The majority of the blocks used within the pyramid were fit together with extreme precision, particularly the ones used for the outer casing and the outer walls of inner chambers. The mean opening in the joints measures only 0.5 millimetres, according to measurements taken by Egyptologists in the late 1800s. The average error of length on each of the pyramid’s sides is a mere 58 inches.

There are many theories as to how the pyramids were built; some contradict others and some seem like pure nonsense. There are arguments as to whether the blocks could have been somehow lifted into place, or if they were actually dragged or rolled. The pyramid is furthermore the object of some pseudoscientific theories which propose that it was built with the help of extraterrestrials; these theories, however, ignore the preponderance of archaeological evidence.

Today, nothing remains of the plans that were used to construct the great pyramids. In these modern times, building a pyramid would be a relatively simple project that would involve having blocks machined to specification, getting them delivered a few at a time via barge or truck and then lifting them into place with a crane. This type of construction would probably take no more than months if everything was planned well. The irony is that in 2012, the labour and resources that would be used for such an endeavour, however simple it may seem, would be a terrible misuse of labour hours and material because of how little habitable space there actually is inside of a pyramid. The Great Pyramid of Giza, for example, only has two small chambers, a few hallways and one grand gallery; the Pharaoh didn’t even have a bathroom!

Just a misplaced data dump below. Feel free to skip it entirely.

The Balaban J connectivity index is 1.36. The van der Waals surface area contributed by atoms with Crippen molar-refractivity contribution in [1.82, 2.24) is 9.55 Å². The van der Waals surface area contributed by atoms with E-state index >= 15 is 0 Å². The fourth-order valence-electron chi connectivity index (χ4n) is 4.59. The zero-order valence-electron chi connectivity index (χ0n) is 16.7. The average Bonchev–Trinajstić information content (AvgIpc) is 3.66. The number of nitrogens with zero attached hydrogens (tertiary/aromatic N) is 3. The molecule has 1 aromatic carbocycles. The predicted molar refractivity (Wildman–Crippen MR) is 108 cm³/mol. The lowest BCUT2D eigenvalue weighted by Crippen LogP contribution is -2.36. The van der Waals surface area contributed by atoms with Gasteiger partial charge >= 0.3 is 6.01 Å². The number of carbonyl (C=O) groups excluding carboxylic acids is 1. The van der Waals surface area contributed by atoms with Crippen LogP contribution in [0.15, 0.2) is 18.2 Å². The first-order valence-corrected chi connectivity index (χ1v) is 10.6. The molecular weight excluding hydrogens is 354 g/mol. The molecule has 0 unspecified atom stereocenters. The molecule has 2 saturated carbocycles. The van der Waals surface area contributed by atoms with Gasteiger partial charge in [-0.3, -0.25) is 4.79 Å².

Home Automation

Call it ‘domotics,’ and you are likely to receive a blank stare, but refer to it as ‘smart home’ or ‘home automation,’ and you will get a nod of acknowledgement. For the past few years, consumers have heard the word ‘smart’ attached to countless products and services, from food and drink to snacks like popcorn and mobile phones, which no one seems to refer to as a ‘cellphone’ anymore. Yet what, exactly, constitutes ‘smart’?

January 17, 2019, 6:25 AM AEDT